For the past six years, the top ten countries funding R&D have remained mostly the same. There has been dramatic change, however, in the extent of globalization involved in research, as well as shifts in the way funds are spent. Driven in part by China’s aggressive programs, Southeast Asia has become the world’s largest region for research investments.
China has increased its R&D investments by 12% to 20% annually for each of the past 20 years; while at the same time, U.S. R&D spending increased at less than half those rates. As a result, China’s investment is now about 61% that of the U.S., and continuing to close.
With the large number of European Union member states, Europe’s research community is diverse in its economic composition and national interests, while central funding and administrative mechanisms allow coordinated operation of public research at a scale that is comparable to that of the United States.
As a group, the “Rest of the World” (ROW) countries—those other than the U.S., those in Europe and China—are expected to see moderate growth in their R&D investments in 2014, with leadership from countries like South Korea, Russia and Taiwan. Most Asian countries are projected to experience significant economic growth in 2014.
Research and development is a long-term investment in the future, serving as the cornerstone for innovation-driven growth. While there is a significant immediate economic impact from R&D activities, the big pay-off from investments in R&D are longer-term sustained economic gains through strengthened global competitiveness and even creation of entire new industries.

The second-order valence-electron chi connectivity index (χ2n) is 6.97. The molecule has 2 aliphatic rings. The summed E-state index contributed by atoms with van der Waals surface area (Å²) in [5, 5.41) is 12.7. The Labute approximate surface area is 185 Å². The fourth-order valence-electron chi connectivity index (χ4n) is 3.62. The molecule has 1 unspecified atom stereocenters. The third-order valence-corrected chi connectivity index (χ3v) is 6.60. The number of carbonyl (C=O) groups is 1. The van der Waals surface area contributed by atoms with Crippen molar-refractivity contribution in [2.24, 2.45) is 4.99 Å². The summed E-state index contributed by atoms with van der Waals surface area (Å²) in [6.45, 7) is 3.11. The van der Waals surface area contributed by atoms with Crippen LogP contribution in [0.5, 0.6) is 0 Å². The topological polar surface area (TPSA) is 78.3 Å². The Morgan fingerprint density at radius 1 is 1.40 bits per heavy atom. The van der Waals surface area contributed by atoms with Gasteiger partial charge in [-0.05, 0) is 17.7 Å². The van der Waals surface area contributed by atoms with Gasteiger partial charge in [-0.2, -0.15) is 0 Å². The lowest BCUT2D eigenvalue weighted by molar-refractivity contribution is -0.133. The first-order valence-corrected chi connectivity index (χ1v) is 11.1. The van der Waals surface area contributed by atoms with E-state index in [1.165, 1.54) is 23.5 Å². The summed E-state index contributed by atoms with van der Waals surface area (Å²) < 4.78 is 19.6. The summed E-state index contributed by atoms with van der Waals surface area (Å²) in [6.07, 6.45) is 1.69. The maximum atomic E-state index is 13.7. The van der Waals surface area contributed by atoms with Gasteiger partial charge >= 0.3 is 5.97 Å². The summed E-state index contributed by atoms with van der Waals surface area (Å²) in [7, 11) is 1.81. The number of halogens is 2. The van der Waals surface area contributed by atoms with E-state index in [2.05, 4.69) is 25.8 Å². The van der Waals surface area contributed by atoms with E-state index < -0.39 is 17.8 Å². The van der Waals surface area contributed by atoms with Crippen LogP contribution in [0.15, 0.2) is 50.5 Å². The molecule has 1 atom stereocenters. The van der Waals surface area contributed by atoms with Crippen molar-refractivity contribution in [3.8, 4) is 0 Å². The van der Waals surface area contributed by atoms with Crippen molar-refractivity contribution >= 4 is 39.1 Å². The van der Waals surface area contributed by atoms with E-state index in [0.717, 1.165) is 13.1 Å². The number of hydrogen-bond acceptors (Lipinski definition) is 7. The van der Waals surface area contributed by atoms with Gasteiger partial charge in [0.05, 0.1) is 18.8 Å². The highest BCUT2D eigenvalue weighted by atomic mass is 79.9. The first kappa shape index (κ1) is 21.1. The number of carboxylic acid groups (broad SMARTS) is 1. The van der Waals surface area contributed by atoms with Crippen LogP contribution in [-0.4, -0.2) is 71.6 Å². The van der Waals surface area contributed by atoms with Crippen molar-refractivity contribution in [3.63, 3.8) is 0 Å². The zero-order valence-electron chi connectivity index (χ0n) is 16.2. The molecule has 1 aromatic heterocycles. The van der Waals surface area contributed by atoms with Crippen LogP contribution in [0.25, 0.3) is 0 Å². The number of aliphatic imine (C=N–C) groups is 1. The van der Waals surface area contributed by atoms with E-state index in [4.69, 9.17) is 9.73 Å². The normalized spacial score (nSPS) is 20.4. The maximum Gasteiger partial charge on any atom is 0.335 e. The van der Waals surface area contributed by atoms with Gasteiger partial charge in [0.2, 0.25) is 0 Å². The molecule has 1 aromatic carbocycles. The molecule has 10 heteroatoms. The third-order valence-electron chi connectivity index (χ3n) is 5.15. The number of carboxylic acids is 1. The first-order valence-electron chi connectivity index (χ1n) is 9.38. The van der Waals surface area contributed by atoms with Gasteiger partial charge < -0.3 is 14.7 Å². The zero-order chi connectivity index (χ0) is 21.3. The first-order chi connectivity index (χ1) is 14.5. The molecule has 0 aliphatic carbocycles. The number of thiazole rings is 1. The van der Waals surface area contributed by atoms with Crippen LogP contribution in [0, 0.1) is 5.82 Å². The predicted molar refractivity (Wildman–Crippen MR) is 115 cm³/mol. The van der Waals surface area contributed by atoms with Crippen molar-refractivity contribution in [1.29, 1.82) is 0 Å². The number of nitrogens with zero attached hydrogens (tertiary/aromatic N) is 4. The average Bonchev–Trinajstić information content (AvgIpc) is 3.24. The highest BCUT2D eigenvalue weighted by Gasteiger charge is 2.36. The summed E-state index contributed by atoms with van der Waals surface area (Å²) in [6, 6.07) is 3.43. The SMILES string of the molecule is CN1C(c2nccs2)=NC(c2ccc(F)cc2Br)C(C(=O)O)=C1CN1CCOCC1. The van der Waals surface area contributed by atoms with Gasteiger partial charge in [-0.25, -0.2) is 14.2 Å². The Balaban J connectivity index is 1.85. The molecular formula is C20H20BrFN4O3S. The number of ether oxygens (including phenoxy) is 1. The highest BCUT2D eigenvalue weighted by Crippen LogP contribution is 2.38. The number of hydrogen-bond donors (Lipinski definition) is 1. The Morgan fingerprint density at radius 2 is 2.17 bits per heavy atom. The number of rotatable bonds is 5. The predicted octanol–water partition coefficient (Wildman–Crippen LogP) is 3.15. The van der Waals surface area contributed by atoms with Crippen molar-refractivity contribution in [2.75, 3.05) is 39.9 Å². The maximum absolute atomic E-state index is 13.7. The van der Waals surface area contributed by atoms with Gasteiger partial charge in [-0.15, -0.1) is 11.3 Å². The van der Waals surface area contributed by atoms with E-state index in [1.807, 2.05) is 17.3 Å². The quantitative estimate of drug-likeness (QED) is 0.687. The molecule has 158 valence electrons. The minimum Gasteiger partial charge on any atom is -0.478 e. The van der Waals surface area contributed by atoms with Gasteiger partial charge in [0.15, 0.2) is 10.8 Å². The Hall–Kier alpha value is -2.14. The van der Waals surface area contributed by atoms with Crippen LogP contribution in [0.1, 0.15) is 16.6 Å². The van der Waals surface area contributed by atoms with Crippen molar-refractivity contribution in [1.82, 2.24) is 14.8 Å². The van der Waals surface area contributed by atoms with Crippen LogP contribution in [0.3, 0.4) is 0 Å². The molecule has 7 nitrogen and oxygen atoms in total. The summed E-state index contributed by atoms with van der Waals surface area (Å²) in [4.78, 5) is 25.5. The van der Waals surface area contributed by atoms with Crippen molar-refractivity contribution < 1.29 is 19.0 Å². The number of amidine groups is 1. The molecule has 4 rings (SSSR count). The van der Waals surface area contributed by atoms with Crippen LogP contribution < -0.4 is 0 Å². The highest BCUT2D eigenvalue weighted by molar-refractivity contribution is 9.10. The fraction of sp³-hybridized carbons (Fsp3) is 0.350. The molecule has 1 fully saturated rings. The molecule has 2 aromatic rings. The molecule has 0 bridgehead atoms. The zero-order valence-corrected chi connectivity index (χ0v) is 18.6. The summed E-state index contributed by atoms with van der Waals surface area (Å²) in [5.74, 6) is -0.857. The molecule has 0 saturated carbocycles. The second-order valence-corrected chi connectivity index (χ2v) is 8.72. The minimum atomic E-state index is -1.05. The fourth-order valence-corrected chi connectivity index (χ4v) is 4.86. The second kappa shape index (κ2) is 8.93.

As represented in this Forecast, the life science industry includes biopharmaceuticals, medical instruments and devices, animal/agricultural bioscience and commercial research and testing. However, the industry’s R&D spending is driven primarily by the mass and research intensity of the biopharmaceutical sector, which accounts for nearly 85% of all expenditures.
The information and communications technologies (ICT) industry, and the significant level of R&D that supports it, is driven by constant change in consumer preferences, market demand and technological evolution. The ICT industry is the largest private-sector R&D investor in the U.S., performing nearly one-third of the total.
R&D among aerospace, defense and security firms is primarily driven by two sectors: the U.S. Department of Defense (DOD) and the global airline industry. The major aerospace and defense contractors plan R&D in close coordination with DOD to meet the needs of national defense and global security, while capacity, economics and efficiency are drivers for civil aviation requirements.
The energy industry includes a broad array of companies, ranging from multinational oil and gas firms to large and small technology firms. Reducing costs of production is a large driver of R&D in the energy space, and materials development and advanced materials integration are increasingly important in shaping the industry’s R&D investment.